This article was originally published on 4 February 2015 at

Rommy Mom: Nigeria’s gay marriage law is misleading and harmful

Rommy Mom

Rommy Mom (Photo: Sean Gallagher/Index on Censorship)

The wording of Nigeria’s recent anti-gay marriage law is misleading and has provoked a spike in hate crime towards the homosexual community, according to leading human rights lawyer Rommy Mom. The Same Sex Marriage Prohibition Act 2013, which is yet to be published since it was signed into law by President Goodluck Jonathan in January, outlaws gay marriage and relationships. It also makes it illegal for gay people to hold meetings, and outlaws the registration of homosexual clubs, organisations and associations. Those found to be participating in such acts face up to 14 years in jail.

Mom, who was nominated for the Index Freedom of Expression Advocacy Award for his work with Lawyers Alert, visited the Index office to speak about the current situation in Nigeria and the problems facing the LGBT community. “When the title is ‘Same Sex Marriage’ it’s not something many people are able to wrap their heads around…what it has done is to stir up some hate crimes against persons of different sexual preferences,” explained Mom. At the same time, the public are failing to take note of the other implications of the law to homosexuals hidden behind the title.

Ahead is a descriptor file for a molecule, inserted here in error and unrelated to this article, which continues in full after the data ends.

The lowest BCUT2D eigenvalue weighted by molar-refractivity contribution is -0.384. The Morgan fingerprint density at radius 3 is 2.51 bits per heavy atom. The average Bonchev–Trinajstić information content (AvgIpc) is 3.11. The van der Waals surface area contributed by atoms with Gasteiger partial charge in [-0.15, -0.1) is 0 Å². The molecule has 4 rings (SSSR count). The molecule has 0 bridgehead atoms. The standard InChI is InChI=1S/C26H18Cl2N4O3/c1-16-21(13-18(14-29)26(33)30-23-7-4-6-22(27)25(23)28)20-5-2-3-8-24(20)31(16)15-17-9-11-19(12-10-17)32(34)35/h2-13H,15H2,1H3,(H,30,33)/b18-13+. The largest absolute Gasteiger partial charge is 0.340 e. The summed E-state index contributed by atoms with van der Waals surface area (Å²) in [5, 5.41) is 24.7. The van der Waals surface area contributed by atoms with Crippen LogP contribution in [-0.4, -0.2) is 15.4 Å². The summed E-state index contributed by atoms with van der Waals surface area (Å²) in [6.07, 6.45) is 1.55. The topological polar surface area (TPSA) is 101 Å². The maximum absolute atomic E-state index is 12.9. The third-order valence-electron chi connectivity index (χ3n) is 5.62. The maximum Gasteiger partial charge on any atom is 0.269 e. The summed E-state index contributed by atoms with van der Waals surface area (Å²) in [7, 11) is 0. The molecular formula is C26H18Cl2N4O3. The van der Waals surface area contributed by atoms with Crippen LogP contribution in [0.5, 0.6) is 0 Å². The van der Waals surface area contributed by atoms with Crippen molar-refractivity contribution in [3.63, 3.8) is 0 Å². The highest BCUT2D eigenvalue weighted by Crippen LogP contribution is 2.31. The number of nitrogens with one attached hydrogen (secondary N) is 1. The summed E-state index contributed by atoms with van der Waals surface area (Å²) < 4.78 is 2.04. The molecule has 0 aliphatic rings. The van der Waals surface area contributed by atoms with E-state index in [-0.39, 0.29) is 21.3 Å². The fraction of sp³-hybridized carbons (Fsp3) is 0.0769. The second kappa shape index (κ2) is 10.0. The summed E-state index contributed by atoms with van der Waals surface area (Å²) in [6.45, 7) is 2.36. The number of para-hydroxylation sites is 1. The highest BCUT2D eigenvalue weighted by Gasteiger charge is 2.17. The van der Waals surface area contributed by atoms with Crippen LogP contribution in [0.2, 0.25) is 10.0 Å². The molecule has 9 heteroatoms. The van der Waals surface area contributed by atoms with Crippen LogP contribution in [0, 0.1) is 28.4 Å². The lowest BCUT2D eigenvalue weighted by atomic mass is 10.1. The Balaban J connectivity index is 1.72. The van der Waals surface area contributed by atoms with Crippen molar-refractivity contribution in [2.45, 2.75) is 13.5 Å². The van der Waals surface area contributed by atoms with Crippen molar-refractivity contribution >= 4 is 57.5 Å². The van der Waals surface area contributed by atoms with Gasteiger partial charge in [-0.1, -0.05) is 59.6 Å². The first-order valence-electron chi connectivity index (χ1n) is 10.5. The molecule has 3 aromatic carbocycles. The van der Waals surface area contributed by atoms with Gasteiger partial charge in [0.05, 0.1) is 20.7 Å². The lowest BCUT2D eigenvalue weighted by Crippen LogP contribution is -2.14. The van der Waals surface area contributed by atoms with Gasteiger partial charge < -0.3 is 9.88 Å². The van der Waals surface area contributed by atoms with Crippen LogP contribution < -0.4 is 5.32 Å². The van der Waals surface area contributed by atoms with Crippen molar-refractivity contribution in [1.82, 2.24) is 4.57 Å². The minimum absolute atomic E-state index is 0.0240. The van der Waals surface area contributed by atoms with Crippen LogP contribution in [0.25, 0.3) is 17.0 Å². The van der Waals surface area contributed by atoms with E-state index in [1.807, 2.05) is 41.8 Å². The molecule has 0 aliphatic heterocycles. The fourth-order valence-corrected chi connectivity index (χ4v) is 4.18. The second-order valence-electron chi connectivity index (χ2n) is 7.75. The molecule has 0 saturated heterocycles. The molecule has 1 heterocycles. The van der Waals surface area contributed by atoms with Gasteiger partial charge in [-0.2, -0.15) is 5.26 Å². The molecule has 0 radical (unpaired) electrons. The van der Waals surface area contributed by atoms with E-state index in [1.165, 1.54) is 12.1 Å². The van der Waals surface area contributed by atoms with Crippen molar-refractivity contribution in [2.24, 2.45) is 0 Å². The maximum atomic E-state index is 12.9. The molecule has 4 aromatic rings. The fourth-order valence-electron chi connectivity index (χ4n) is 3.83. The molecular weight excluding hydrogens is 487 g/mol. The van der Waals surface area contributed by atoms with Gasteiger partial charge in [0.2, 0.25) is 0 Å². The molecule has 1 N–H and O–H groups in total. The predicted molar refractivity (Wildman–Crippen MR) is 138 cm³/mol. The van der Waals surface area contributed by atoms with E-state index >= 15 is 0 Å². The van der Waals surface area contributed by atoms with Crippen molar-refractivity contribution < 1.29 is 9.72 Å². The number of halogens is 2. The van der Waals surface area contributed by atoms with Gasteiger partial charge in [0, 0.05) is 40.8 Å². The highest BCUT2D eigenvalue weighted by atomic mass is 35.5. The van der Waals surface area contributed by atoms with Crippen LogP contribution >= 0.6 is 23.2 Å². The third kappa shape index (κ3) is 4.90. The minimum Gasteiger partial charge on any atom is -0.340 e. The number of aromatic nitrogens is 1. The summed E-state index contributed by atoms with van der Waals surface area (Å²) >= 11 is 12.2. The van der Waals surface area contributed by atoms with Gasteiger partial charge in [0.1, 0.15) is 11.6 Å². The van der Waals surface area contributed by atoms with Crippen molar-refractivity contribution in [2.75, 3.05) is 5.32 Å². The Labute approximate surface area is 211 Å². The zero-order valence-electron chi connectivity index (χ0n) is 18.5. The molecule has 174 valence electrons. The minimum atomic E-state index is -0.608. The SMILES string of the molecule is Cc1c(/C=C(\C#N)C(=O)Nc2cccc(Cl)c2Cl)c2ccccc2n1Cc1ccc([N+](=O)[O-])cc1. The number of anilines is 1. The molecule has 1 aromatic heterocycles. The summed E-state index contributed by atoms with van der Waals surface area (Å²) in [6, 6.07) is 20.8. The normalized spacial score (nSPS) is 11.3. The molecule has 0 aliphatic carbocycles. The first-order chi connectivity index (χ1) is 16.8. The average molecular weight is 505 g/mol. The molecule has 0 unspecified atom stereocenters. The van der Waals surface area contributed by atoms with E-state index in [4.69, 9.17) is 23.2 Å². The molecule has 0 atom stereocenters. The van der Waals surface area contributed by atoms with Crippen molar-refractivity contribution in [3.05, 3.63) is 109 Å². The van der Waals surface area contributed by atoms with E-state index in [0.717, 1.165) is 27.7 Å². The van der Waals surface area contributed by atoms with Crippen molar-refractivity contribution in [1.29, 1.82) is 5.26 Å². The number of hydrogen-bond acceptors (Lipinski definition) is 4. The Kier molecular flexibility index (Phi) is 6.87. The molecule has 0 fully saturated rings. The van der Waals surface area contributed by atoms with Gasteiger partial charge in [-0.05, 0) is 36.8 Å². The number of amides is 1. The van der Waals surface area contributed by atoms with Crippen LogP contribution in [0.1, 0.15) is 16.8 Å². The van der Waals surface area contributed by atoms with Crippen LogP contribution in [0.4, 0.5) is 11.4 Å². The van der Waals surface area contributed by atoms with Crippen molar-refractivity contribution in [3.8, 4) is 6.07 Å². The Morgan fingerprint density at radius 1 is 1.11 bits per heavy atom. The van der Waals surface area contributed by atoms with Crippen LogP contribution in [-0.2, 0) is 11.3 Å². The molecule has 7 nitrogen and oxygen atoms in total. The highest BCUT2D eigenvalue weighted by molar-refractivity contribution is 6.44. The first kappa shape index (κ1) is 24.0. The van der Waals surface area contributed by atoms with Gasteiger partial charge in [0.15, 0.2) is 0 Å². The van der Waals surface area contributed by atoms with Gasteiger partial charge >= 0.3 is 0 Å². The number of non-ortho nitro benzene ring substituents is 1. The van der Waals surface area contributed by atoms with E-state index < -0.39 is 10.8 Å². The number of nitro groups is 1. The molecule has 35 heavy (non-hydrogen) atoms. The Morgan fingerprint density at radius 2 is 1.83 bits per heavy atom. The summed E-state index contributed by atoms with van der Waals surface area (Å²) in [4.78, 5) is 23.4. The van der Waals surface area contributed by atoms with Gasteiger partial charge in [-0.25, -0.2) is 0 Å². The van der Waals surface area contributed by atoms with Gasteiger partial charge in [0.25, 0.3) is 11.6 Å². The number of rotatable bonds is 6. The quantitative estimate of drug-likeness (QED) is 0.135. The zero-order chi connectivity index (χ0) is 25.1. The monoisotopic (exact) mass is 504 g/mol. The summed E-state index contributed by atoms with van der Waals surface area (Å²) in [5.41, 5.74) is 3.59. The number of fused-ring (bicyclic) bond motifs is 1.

Mom referred to an attack on a group of at least half a dozen young men in a village on the outskirts of capital Abuja recently after the law was passed.  The men, dragged from their homes in the middle of the night by villagers, were assaulted and battered, before the local police detained them. “We have a constitution where people are innocent until proven guilty,” Mom told Index, but that wasn’t the case here, and hasn’t been in many other recent cases.

But why has one word — “marriage” —  resulted in an increase in violent crimes against the LGBT community? As Mom explained, the idea of same-sex marriage is a very Western notion (although, as he pointed out, only 19 states in America have legalised the act of civil unions) and is something the Nigerian people are uncomfortable with.